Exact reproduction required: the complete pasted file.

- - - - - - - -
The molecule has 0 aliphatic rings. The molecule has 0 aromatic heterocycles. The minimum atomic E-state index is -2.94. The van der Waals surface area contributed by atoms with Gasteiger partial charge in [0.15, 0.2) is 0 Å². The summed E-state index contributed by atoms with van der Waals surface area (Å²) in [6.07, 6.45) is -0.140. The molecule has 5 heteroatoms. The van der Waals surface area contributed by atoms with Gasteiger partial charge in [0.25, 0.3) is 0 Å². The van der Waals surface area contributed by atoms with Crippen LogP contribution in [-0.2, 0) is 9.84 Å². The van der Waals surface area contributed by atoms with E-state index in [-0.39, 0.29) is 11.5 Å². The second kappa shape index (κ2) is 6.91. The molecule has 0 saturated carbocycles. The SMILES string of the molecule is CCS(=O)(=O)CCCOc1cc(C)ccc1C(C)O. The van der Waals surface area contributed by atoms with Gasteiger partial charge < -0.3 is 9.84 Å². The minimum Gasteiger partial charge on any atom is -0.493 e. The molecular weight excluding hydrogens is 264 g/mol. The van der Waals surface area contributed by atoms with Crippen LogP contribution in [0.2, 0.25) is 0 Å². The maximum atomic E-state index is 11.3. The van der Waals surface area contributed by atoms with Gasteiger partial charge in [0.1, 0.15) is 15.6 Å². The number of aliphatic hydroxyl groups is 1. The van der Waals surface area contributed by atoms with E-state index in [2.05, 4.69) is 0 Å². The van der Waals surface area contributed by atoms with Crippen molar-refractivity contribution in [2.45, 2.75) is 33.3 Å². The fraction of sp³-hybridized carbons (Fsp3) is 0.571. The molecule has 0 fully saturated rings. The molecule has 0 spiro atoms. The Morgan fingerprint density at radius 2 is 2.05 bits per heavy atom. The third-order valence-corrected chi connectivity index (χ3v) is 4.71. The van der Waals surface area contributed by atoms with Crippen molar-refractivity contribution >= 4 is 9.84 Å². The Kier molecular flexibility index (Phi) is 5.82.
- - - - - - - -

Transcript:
The molecule has 0 aliphatic rings. The molecule has 0 aromatic heterocycles. The minimum atomic E-state index is -2.94. The van der Waals surface area contributed by atoms with Gasteiger partial charge in [0.15, 0.2) is 0 Å². The summed E-state index contributed by atoms with van der Waals surface area (Å²) in [6.07, 6.45) is -0.140. The molecule has 5 heteroatoms. The van der Waals surface area contributed by atoms with Gasteiger partial charge in [0.25, 0.3) is 0 Å². The van der Waals surface area contributed by atoms with Crippen LogP contribution in [-0.2, 0) is 9.84 Å². The van der Waals surface area contributed by atoms with E-state index in [-0.39, 0.29) is 11.5 Å². The second kappa shape index (κ2) is 6.91. The molecule has 0 saturated carbocycles. The SMILES string of the molecule is CCS(=O)(=O)CCCOc1cc(C)ccc1C(C)O. The van der Waals surface area contributed by atoms with Gasteiger partial charge < -0.3 is 9.84 Å². The minimum Gasteiger partial charge on any atom is -0.493 e. The molecular weight excluding hydrogens is 264 g/mol. The van der Waals surface area contributed by atoms with Crippen LogP contribution in [0.2, 0.25) is 0 Å². The maximum atomic E-state index is 11.3. The van der Waals surface area contributed by atoms with Gasteiger partial charge in [0.1, 0.15) is 15.6 Å². The number of aliphatic hydroxyl groups is 1. The van der Waals surface area contributed by atoms with E-state index in [2.05, 4.69) is 0 Å². The van der Waals surface area contributed by atoms with Crippen molar-refractivity contribution in [2.45, 2.75) is 33.3 Å². The fraction of sp³-hybridized carbons (Fsp3) is 0.571. The molecule has 0 fully saturated rings. The molecule has 0 spiro atoms. The Morgan fingerprint density at radius 2 is 2.05 bits per heavy atom. The third-order valence-corrected chi connectivity index (χ3v) is 4.71. The van der Waals surface area contributed by atoms with Crippen molar-refractivity contribution >= 4 is 9.84 Å². The Kier molecular flexibility index (Phi) is 5.82.